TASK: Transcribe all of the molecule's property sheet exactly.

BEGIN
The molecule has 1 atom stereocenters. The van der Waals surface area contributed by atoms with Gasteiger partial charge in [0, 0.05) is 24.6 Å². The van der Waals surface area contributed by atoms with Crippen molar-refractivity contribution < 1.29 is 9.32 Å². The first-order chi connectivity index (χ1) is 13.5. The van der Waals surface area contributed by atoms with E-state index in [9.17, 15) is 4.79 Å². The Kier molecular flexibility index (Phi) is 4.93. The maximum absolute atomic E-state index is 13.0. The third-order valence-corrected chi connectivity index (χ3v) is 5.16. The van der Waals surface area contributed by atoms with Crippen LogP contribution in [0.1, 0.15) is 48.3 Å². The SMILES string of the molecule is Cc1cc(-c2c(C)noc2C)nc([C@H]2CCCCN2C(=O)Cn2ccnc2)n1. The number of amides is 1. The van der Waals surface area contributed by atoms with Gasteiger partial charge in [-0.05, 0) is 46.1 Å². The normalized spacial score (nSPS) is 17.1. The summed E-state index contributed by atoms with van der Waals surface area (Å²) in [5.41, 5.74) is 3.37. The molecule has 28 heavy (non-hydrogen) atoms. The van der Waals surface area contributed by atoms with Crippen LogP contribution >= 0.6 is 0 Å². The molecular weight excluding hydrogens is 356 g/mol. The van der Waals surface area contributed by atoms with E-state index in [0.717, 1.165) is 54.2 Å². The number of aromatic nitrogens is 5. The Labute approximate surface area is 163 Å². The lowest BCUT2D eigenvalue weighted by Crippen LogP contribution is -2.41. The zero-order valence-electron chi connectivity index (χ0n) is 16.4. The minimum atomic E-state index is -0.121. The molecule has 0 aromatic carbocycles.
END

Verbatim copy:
The molecule has 1 atom stereocenters. The van der Waals surface area contributed by atoms with Gasteiger partial charge in [0, 0.05) is 24.6 Å². The van der Waals surface area contributed by atoms with Crippen molar-refractivity contribution < 1.29 is 9.32 Å². The first-order chi connectivity index (χ1) is 13.5. The van der Waals surface area contributed by atoms with E-state index in [9.17, 15) is 4.79 Å². The Kier molecular flexibility index (Phi) is 4.93. The maximum absolute atomic E-state index is 13.0. The third-order valence-corrected chi connectivity index (χ3v) is 5.16. The van der Waals surface area contributed by atoms with Crippen LogP contribution in [0.1, 0.15) is 48.3 Å². The SMILES string of the molecule is Cc1cc(-c2c(C)noc2C)nc([C@H]2CCCCN2C(=O)Cn2ccnc2)n1. The number of amides is 1. The van der Waals surface area contributed by atoms with Gasteiger partial charge in [-0.05, 0) is 46.1 Å². The normalized spacial score (nSPS) is 17.1. The summed E-state index contributed by atoms with van der Waals surface area (Å²) in [5.41, 5.74) is 3.37. The molecule has 28 heavy (non-hydrogen) atoms. The van der Waals surface area contributed by atoms with Crippen LogP contribution >= 0.6 is 0 Å². The molecular weight excluding hydrogens is 356 g/mol. The van der Waals surface area contributed by atoms with E-state index in [0.717, 1.165) is 54.2 Å². The number of aromatic nitrogens is 5. The Labute approximate surface area is 163 Å². The lowest BCUT2D eigenvalue weighted by Crippen LogP contribution is -2.41. The zero-order valence-electron chi connectivity index (χ0n) is 16.4. The minimum atomic E-state index is -0.121. The molecule has 0 aromatic carbocycles.